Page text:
In this post, I’ll look at a game that was off my radar completely until I saw an image of the artwork on the front page at BGG:
Seasons is a game for 2-4 players aged 12 and up that is coming soon from designer Régis Bonnessée and publisher Libellud. Libellud is a French publisher that had a massive hit recently with the release of Dixit (Spiel des Jahres winner for 2010). The game is about a three-year wizard tournament, the so-called tournament of the 12 seasons (though it actually only takes about an hour). After recently talking about the reprint of Wiz-War, it will be interesting to see how this is different.
With a game of Seasons, you get a circular board that shos the year track, the season wheel, and the energy transmutation chart; a crystal track that shows the amount of crystals owned by each player; 20 dice in the four seasonal colors (blue for winter, green for spring, yellow for summer, and red for fall); four cubes per player color (sorcerer tokens) used to mark your crystals on the crystal track, your energy reserves, the maximum number of power cards you can have in play, and the bonus track that grants you special abilities but costs you points; 100 power cards (2 copies of 50 different cards); eight library tokens that mark your cards for the second and third years; and energy tokens representing air, water, fire, and earth.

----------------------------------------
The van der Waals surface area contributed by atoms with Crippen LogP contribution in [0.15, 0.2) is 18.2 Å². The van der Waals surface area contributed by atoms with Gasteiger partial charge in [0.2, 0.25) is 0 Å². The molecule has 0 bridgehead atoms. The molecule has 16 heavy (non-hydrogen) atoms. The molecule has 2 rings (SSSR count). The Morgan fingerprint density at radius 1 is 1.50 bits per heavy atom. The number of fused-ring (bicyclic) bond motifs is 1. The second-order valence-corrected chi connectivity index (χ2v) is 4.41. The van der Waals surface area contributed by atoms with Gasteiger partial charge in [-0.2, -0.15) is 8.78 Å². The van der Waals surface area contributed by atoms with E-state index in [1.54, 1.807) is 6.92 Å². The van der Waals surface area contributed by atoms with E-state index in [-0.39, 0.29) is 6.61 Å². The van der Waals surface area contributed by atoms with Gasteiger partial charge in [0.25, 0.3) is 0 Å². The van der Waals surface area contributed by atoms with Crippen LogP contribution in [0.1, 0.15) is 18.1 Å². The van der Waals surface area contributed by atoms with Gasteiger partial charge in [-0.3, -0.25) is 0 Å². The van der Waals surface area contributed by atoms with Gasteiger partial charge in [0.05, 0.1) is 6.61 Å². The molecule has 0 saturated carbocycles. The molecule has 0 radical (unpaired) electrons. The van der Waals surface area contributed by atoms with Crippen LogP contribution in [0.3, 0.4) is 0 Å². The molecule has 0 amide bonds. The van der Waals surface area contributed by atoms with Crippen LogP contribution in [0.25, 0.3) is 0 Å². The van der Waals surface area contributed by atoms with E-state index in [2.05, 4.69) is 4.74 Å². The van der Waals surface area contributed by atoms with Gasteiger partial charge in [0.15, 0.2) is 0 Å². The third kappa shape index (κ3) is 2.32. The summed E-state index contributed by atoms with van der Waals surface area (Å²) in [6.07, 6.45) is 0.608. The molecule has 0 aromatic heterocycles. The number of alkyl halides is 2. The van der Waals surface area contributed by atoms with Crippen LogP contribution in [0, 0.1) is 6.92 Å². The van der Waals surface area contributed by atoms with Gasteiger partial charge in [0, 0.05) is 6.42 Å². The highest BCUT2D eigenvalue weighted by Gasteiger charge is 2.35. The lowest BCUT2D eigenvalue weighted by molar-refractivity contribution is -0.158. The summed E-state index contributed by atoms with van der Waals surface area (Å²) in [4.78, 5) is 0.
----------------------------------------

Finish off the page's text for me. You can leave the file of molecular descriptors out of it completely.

After setting up the board, tokens, and dice, as well as choosing the difficulty level, you’ll begin the game. The first part of the game is the card draft. Each player gets nine power cards based on the difficulty – for beginners, there are four preconstructed sets; for intermediates, you’ll only be using power cards 1-30; for experts, you’ll be using all cards. You select your deck using a standard draft – choose one, pass the rest, choose one, pass the rest. You’ll then build your deck, making three sets of three cards each. The first three cards will be available in the first year, the second set will be added in the second year, and the third set will come into play in the third year.
The rest of the game is the tournament. You’ll begin a round by rolling the dice associated with the season. From among the dice rolled, each player (beginning with the first) will choose one that indicates the action they can take on their turn (there will be one more die than players). You then can take your turn and can perform the action(s) of your die, summon/activate power cards, or use one or more bonuses from your player board. You can do as many actions as you want during your turn.
First, let’s look at the dice. Several symbols may be present on one side of a die, and here’s what you may be able to do:
- If there’s Air, Fire, Water, or Earth symbols, take the indicated number of energy tokens, placing them in your reserve. You can’t have more than seven in your reserve.
- If there’s a number, get that many crystals on the crystal track. This and the energy option must be resolved before doing anything else.
- If there’s a star, you increase your summoning gauge by one. This indicates how many power cards you can have in play.
- If there’s a card symbol, draw a power card from the draw pile (not your reserve). You can keep it or discard it (there’s no hand limit).